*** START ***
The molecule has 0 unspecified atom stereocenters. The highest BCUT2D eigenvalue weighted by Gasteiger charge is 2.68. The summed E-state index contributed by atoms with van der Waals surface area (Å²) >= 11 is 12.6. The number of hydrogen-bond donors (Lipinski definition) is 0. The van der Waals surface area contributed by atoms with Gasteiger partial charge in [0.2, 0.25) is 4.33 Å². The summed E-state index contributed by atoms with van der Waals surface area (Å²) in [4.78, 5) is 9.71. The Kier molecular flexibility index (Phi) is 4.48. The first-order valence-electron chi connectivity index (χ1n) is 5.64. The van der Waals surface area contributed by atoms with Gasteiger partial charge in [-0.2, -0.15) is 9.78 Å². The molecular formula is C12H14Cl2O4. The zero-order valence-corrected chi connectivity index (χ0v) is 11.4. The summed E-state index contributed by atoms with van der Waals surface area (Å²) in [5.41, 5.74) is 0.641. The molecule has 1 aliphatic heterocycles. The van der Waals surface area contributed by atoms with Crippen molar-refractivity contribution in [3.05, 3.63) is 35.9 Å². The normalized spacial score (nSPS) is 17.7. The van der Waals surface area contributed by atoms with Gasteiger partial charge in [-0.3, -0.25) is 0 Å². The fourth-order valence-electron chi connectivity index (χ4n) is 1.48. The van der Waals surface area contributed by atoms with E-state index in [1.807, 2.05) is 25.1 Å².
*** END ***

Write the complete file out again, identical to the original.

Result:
The molecule has 0 unspecified atom stereocenters. The highest BCUT2D eigenvalue weighted by Gasteiger charge is 2.68. The summed E-state index contributed by atoms with van der Waals surface area (Å²) >= 11 is 12.6. The number of hydrogen-bond donors (Lipinski definition) is 0. The van der Waals surface area contributed by atoms with Gasteiger partial charge in [0.2, 0.25) is 4.33 Å². The summed E-state index contributed by atoms with van der Waals surface area (Å²) in [4.78, 5) is 9.71. The Kier molecular flexibility index (Phi) is 4.48. The first-order valence-electron chi connectivity index (χ1n) is 5.64. The van der Waals surface area contributed by atoms with Gasteiger partial charge in [-0.2, -0.15) is 9.78 Å². The molecular formula is C12H14Cl2O4. The zero-order valence-corrected chi connectivity index (χ0v) is 11.4. The summed E-state index contributed by atoms with van der Waals surface area (Å²) in [5.41, 5.74) is 0.641. The molecule has 1 aliphatic heterocycles. The van der Waals surface area contributed by atoms with Crippen molar-refractivity contribution in [3.05, 3.63) is 35.9 Å². The normalized spacial score (nSPS) is 17.7. The van der Waals surface area contributed by atoms with Gasteiger partial charge in [-0.3, -0.25) is 0 Å². The fourth-order valence-electron chi connectivity index (χ4n) is 1.48. The van der Waals surface area contributed by atoms with E-state index in [1.807, 2.05) is 25.1 Å².